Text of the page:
An unaccountable Presidency bans parliamentary oversight to the Union Buildings

Issued by Madeleine Hicklin MP – DA Shadow Deputy Minister of Public Works and Infrastructure
30 Jun 2023 in News
  • President Cyril Ramaphosa’s office has effectively banned Parliament from conducting oversight on the Union Buildings complex, which is a violation of the Constitution.
  • This decision was revealed when a Member of Parliament requested permission to conduct an oversight visit and was told by a senior official in the Presidency that Parliament was not allowed to oversee the Union Buildings.
  • This lack of accountability is consistent with Ramaphosa’s administration, as he has created a powerful Presidency that avoids scrutiny and disregards parliamentary oversight.

Please find attached a soundbite by Madeleine Hicklin MP.

In an unprecedented step that borders on the violation of the Constitution, President Cyril Ramaphosa’s office has effectively banned Parliament from exercising its oversight responsibility on the Union Buildings complex.

Following reports that there was material degradation of the structure and fittings inside the Union Buildings, I submitted a request (in my capacity as a Member of Parliament) to the Presidency and the Department of Public Works and Infrastructure (DPWI) requesting that I, together with Cllr Leanne de Jager, be granted permission to conduct an oversight visit on 30 July 2023.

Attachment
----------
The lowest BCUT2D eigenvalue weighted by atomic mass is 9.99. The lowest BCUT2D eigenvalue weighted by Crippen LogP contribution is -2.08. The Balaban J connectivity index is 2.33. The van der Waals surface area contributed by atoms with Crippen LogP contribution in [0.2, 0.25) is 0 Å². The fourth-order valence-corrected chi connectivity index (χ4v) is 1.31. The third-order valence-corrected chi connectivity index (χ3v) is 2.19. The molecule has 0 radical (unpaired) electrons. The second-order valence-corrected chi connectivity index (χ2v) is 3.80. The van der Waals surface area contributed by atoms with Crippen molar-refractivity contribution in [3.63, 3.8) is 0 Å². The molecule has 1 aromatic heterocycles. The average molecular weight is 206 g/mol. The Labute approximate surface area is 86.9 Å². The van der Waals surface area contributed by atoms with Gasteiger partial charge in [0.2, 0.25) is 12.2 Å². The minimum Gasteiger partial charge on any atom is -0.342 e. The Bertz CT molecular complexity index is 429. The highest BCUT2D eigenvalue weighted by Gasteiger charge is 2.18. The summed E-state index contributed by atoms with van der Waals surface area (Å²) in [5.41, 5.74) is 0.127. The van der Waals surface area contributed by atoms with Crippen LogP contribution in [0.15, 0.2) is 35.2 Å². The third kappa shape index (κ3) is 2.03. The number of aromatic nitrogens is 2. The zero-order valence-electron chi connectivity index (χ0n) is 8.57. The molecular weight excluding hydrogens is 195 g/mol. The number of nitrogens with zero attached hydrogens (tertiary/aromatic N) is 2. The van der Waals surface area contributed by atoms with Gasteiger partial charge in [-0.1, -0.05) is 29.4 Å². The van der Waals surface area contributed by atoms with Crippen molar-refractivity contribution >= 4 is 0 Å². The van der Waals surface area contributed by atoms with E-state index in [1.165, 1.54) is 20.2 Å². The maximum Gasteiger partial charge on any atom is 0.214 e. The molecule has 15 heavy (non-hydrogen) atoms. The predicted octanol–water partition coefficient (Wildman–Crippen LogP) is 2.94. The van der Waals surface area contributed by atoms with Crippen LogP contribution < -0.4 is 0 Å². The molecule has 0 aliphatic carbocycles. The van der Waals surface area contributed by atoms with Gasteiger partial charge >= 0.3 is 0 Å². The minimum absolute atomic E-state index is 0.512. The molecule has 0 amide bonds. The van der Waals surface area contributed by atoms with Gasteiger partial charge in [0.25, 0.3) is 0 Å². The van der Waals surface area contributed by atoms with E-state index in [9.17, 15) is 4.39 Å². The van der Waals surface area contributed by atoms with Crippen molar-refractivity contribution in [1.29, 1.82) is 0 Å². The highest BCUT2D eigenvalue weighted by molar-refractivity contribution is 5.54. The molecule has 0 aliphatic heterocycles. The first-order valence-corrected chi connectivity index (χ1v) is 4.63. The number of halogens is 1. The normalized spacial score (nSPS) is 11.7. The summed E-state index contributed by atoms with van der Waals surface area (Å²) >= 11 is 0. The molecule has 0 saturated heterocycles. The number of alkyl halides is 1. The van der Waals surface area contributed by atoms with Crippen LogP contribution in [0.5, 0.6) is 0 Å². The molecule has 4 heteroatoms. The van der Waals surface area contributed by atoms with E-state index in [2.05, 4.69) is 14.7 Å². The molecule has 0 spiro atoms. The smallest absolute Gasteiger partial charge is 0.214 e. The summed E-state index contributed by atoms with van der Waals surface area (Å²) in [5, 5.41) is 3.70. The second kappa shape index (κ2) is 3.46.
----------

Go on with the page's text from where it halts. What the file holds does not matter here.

In a response to my request, the DDG in the Presidency responsible for Corporate Services, Ms Matsietsi Mekoa, made the stunning remarks that Parliament was not allowed to conduct oversight on the Union Buildings Complex. In her own words, Ms Mekoa made the shocking claim that ‘…the Union Buildings is not accessible for oversight visits by Portfolio Committees or members of such Committees.’ Her argument was that the Presidency was ‘unlike other departments’, implying that the Presidency was off limits and accountable to no one.

The DA finds this disdain for parliamentary accountability by Ramaphosa’s office appalling and a direct assault on the Constitution which he swore to uphold. As head of the Executive, section 92 of the Constitution clearly states that the President, and members of his Cabinet, are directly accountable to Parliament in the exercise of their duties.

Then again, this latest assault on parliamentary oversight is hardly surprising when one considers that it has become the hallmark of Ramaphosa’s administration. After going to extreme lengths to create a super Presidency, Ramaphosa has done everything in his power to ensure that his ever expanding office is shielded from accountability.

Public servants working in Ramaphosa’s office now have the confidence to show Parliament the middle finger because their political principal has himself shown an aversion to Parliamentary accountability. The Presidency has become a law unto itself, in violation of the Constitution and the parliamentary prerogative to exercise oversight over the Executive.

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